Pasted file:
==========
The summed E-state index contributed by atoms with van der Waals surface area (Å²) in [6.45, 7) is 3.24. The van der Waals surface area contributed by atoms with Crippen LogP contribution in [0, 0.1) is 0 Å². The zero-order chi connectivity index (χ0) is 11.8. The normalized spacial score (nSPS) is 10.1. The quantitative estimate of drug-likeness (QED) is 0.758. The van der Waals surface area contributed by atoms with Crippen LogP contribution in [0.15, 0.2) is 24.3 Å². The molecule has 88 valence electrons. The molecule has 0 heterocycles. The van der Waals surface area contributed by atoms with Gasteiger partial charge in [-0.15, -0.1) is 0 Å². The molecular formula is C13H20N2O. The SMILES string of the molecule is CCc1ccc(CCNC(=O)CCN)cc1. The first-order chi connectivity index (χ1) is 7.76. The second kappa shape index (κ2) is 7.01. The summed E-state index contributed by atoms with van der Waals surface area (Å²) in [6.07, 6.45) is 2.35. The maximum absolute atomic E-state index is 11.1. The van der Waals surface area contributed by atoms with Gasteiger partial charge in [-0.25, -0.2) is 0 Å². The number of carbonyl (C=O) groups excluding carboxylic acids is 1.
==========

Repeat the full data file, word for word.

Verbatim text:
The summed E-state index contributed by atoms with van der Waals surface area (Å²) in [6.45, 7) is 3.24. The van der Waals surface area contributed by atoms with Crippen LogP contribution in [0, 0.1) is 0 Å². The zero-order chi connectivity index (χ0) is 11.8. The normalized spacial score (nSPS) is 10.1. The quantitative estimate of drug-likeness (QED) is 0.758. The van der Waals surface area contributed by atoms with Crippen LogP contribution in [0.15, 0.2) is 24.3 Å². The molecule has 88 valence electrons. The molecule has 0 heterocycles. The van der Waals surface area contributed by atoms with Gasteiger partial charge in [-0.15, -0.1) is 0 Å². The molecular formula is C13H20N2O. The SMILES string of the molecule is CCc1ccc(CCNC(=O)CCN)cc1. The first-order chi connectivity index (χ1) is 7.76. The second kappa shape index (κ2) is 7.01. The summed E-state index contributed by atoms with van der Waals surface area (Å²) in [6.07, 6.45) is 2.35. The maximum absolute atomic E-state index is 11.1. The van der Waals surface area contributed by atoms with Gasteiger partial charge in [-0.25, -0.2) is 0 Å². The number of carbonyl (C=O) groups excluding carboxylic acids is 1.